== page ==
Luther on Justification: is it a legal declaration only?

Luther recognized justification as a forensic (legal) declaration that Christ’s righteousness counted for the believer, while in the same act, the Holy Spirit brings Christ’s presence to the heart. Hence, righteousness is both counted and experienced. Later Reformation writers separated the legal declaration from the Spirit’s transformation. They regarded justification as forensic only; Christ’s righteousness is put to the account of the believer in justification, while regeneration is a separate act of God by which He progressively transforms the heart.

Luther on Justification: declarative and experiential
In his Disputation Concerning Justification (1536), Luther wrote, “To be justified,....includes that idea, namely that we are considered righteous on account of Christ.. . . Therefore, whoever is justified is still a sinner; and yet he is considered fully and perfectly righteous by God who pardons and is merciful.” Yet, in the same work, Luther explained, “Natural motion is our motion, but this movement of justification is the work of God in us, to which our propositions refer.” Explaining what is meant by the righteousness of God being outside of us, Luther wrote, “The phrase is grammatical. To be outside of us means not to be out of our powers. Righteousness is our possession, to be sure, since it was given to us out of mercy. Nevertheless, it is foreign to us, because we have not merited it.”

"Then what does justify? Hearing the voice of the bridegroom, hearing the proclamation of faith -- when this is heard, it justifies. Why? Because it brings the Holy Spirit who justifies. From this it is sufficiently evident what the distinction is between the Law and the Gospel. The Law never brings the Holy Spirit; therefore it does not justify, because it only teaches what we ought to do. But the Gospel does bring the Holy Spirit, because it teaches what we ought to receive" (Luther's Works, 55 vols. (St. Louis, Missouri: Concordia, 1963), vol. 26, p. 208.)

In his lengthy comments on Galatians 2:16, contained in his 1535 Lectures on Galatians, Luther wrote, “Therefore the Christ who is grasped by faith and who lives in the heart is the true Christian righteousness, on account of which God counts us righteous and grants us eternal life.”

Commenting on Galatians 2:20, Luther wrote, “But so far as justification is concerned, Christ and I must be so closely attached that He lives in me and I in Him. What a marvelous way of speaking! Because He lives in me, whatever grace, righteousness, life, peace, and salvation there is in me is all Christ’s; nevertheless, it is mine as well, by the cementing and attachment that are through faith, by which we become as one body in the Spirit. Since Christ lives in me, grace, righteousness, life, and eternal salvation must be present with Him; and the Law, sin, and death must be absent.”( Paul Althaus, The Theology of Martin Luther, 234, 235)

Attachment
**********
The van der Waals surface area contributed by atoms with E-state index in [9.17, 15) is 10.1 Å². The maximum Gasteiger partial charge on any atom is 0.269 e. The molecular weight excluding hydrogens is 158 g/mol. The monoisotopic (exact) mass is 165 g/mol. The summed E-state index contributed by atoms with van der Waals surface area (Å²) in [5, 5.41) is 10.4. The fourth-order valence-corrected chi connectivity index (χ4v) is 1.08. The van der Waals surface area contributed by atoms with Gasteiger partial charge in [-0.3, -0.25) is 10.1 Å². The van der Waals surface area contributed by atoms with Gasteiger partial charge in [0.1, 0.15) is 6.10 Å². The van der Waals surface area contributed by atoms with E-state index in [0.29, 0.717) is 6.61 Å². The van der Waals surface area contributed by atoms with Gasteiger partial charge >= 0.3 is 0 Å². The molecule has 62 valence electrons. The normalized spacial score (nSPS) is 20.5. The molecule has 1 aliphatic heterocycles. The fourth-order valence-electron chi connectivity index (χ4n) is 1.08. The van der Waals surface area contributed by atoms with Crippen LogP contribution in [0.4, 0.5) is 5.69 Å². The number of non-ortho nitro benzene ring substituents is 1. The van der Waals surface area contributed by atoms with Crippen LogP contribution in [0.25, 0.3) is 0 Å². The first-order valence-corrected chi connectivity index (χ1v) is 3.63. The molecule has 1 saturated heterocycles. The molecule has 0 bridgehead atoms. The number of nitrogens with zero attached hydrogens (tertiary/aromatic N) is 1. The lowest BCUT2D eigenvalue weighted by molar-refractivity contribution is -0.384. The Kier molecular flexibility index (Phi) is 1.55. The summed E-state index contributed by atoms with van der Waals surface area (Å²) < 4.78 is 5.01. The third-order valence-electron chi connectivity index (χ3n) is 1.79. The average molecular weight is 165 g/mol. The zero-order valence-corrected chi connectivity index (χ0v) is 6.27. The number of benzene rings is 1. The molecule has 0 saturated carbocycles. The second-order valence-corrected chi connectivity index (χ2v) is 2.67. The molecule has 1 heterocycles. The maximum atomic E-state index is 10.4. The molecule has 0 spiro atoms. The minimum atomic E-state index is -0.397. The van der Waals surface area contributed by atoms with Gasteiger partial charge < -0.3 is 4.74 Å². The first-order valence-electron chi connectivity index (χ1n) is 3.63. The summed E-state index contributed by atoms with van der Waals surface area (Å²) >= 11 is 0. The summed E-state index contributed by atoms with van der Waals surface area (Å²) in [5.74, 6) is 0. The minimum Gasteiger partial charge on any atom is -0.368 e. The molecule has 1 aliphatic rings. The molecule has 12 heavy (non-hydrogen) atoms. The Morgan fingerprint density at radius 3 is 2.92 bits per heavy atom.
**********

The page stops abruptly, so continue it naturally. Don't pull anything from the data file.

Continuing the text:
Faith, however, is a divine work in us which changes us and makes us to be born anew of God, John 1[:12-13]. It kills the old Adam and makes us altogether different men, in heart and spirit and mind and powers; and it brings with it the Holy Spirit. O it is a living, busy, active, mighty thing, this faith. It is impossible for it not to be doing good works incessantly. It does not ask whether good works are to be done, but before the question is asked, it has already done them, and is constantly doing them. Whoever does not do such works, however, is an unbeliever. He gropes and looks around for faith and good works, but knows neither what faith is nor what good works are. Yet he talks and talks, with many words, about faith and good works. (Martin Luther, “Preface to the Epistle of St. Paul to the Romans,” in Luther’s Works, vol. 35, Word and Sacrament I, ed. E. Theodore Bachmann (Philadelphia: Fortress Press, 1960), 365-380, at 370-371.)

Paul Althaus writes in his The Theology of Martin Luther: “Luther uses the terms “to justify” [ justificare] and “justification” [ justificatio] in more than one sense. From the beginning, justification most often means the judgment of God with which he declares man to be righteous [justum reputare or computare]. In other places, however, this word stands for the entire event through which a man is essentially made righteous (a usage which Luther also finds in Paul, Romans 5), that is, for both the imputation of righteousness to man as well as man’s actually becoming righteous. . . . This twofold use of the word cannot be correlated with Luther’s early and later theology; he uses “justification” in both senses at the same time, sometimes even shortly after each other in the same text”.

Note: Evangelical theologians in recent times have been engaged in a healthy debate on this subject. The recent book Justification: What’s at Stake in the Current Debates, edited by Mark Husbands and Daniel J. Treier, is very revealing with the forensic-only position being seriously questioned.22 Moreover, a group of Finnish historians have recently established that Luther saw justification as an experiential, spiritual union with Christ. Quite apart from their ecumenical interest, they have come up with an interpretation of Luther that contradicts the traditional forensic-only view.